Whānau has deep roots at Blenheim school

Issue: Volume 100, Number 1

Posted: 4 February 2021
Reference #: 1HAG_k

Springlands School principal Gaylene Beattie continues a long family association with the school since it was established in 1886.

Gaylene decided she wanted to be a new entrant teacher when, as five-year-old Gaylene Saul at Blenheim’s Springlands School, she was smacked for sitting in a corner and reading books at the ‘wrong’ level.

Now the principal, Gaylene attended the school in the late 1960s along with her sister Claire, when their mother Marie Saul was a teacher there – which is how a young Gaylene earned herself a smack.

“Because I had been at school with Mum quite a lot before I started school, I was reading at a higher level than I should have been. After being smacked, I actually tried to walk home – I always wanted to be a new entrant teacher so it wouldn’t be like that for children.

“As a principal I want every child to come in and have their first day to be really special, and for them to be acknowledged as individuals. That’s why I like the five-year-olds coming in on their birthdays rather than all together, says Gaylene.

Claire Hutchison (Saul) has taught at Springlands School since 1993 and is now a literacy specialist, as well as assistant principal.

“We have worked really hard to make sure the kids like being at school. We are now more similar to kindy when children first start, so the transition is smoother because we noticed there were some unhappy kids to start with,” explains Claire.

Long association and memories

Gaylene and Claire’s late mother Marie began teaching in 1954, with some years out to raise a family. By the time she retired, she had taught a total of 27 years at Springlands School.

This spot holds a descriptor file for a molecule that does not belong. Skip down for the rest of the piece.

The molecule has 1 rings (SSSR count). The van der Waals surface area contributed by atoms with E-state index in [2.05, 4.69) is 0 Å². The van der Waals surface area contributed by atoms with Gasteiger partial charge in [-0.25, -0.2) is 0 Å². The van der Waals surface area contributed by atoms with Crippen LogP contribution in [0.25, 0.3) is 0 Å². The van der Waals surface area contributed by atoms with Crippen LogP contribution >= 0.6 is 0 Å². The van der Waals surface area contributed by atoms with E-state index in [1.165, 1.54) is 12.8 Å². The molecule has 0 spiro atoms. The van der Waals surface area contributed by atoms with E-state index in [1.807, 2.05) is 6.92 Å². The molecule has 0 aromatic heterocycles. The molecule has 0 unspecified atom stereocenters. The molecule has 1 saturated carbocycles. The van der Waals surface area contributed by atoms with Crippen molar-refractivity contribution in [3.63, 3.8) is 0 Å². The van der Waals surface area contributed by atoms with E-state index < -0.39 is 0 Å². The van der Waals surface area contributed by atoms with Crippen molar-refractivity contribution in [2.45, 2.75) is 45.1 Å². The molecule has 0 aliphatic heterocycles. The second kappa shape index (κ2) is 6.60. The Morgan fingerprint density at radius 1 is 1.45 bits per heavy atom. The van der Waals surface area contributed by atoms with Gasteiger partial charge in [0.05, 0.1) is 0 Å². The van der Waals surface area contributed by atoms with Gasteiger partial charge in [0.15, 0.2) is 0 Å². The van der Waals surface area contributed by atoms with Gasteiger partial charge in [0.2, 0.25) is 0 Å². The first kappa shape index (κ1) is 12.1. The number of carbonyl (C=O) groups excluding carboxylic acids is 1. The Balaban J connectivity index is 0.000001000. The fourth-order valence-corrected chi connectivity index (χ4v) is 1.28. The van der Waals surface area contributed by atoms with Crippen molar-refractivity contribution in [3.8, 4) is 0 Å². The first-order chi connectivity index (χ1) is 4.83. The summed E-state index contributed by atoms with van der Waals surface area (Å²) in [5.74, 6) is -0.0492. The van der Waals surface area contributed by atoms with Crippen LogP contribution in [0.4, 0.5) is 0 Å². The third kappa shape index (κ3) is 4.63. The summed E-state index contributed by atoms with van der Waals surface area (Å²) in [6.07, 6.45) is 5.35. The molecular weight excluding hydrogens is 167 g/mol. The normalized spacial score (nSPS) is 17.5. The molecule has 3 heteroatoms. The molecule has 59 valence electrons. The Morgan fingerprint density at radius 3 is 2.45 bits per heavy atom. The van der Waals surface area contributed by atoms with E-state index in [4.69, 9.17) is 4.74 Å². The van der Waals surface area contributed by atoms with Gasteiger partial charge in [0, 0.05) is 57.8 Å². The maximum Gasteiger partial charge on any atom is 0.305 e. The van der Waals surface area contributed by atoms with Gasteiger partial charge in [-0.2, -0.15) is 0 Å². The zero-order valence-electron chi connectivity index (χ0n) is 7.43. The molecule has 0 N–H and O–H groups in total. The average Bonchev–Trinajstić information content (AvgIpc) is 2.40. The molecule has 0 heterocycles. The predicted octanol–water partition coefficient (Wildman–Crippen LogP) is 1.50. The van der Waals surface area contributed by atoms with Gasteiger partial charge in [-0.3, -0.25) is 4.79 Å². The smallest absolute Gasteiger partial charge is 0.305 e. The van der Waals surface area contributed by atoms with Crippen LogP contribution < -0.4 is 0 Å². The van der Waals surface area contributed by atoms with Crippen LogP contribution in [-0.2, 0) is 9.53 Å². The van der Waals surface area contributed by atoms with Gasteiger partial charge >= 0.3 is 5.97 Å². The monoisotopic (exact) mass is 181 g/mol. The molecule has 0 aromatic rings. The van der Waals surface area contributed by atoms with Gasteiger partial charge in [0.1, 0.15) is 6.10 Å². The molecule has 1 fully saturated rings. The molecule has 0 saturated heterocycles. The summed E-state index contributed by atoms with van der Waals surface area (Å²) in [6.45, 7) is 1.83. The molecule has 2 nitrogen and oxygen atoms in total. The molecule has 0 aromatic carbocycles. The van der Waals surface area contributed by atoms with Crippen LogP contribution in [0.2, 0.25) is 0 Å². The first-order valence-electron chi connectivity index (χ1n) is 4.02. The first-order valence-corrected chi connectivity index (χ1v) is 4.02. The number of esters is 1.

“Mum went back teaching when I was four and Dad looked after us at home. That was really unusual and his friends would say, ‘What are you doing?’ He had five acres of garlic and looked after that and us. He was a plasterer at the time and then he went into his own business,” remembers Gaylene.

Claire remembers the school being a lot smaller than it is today.

“When I was at school, and when I started teaching there in 1993, there were eight classrooms, now there are 21.

“In the 1960s, the principal lived on site – the house was in the school grounds where the tennis courts are now. He used to go home for lunch: his wife wasn’t a teacher, but she had a lot to do with the school,” she says.

In the 1980s Gaylene returned to her old school as a second-year teacher before teaching in Wellington and London. When she returned to Springlands in 1994, her mum retired.

“That was quite confronting at the time because I came back to be the equivalent of assistant principal and the teachers were Mum’s cohort of friends. I was their boss and I was only young. Mum retired that year – that was the deal: that she would retire if I got the job!” says Gaylene.

Expanding suburb and school

In the earliest days of settlement, most of the area to the west of Blenheim comprised swampy ground covered in flax, with water-powered flax mills producing fibre, which was much in demand for ships’ ropes.

As people began to build on higher and drier land in the suburb, which became known as Springlands, it was decided to build a school for up to 100 pupils. The school’s centenary publication shows that by 1932 the school had a roll of 168 pupils.

In 1969, the school had outgrown itself. Marie’s class, which included daughter Claire, was located in the Methodist church down the road until a new block of land was built and the school could expand.

As the suburb expanded, and with Bohally Intermediate and Marlborough Girls’ College down the road, the popular school consulted with the community and reduced the school zone in the mid-2010s. The roll is currently around 430 students.

“This is a really nice sized school now,” says Gaylene.

Strong ties

The Saul family lived in the area from before the school was established and can be seen in photos throughout its history, including one Audrey Saul, an unpaid pupil teacher in 1901.

To date, five unbroken generations of the Saul family have attended the school: Gaylene and Claire, their grandfather Mervyn, their dad Ray, their children; and now Claire’s daughter Rochelle Hegglun’s children.

Former pupils and teachers have strong ties, with many teachers staying for decades. Three of the current teaching staff were pupils, including Rochelle. Two of her three children, Neive (5) and Keira (7) continue the long line of Sauls who have been educated – or are educators – at the school. 


Flexible and future thinking 

While they are proud of their family’s close ties to the school and its community, Gaylene Beattie and Claire Hutchison are pragmatic and forward thinking. Their long association with teaching in the Marlborough community gives them insight and perspective.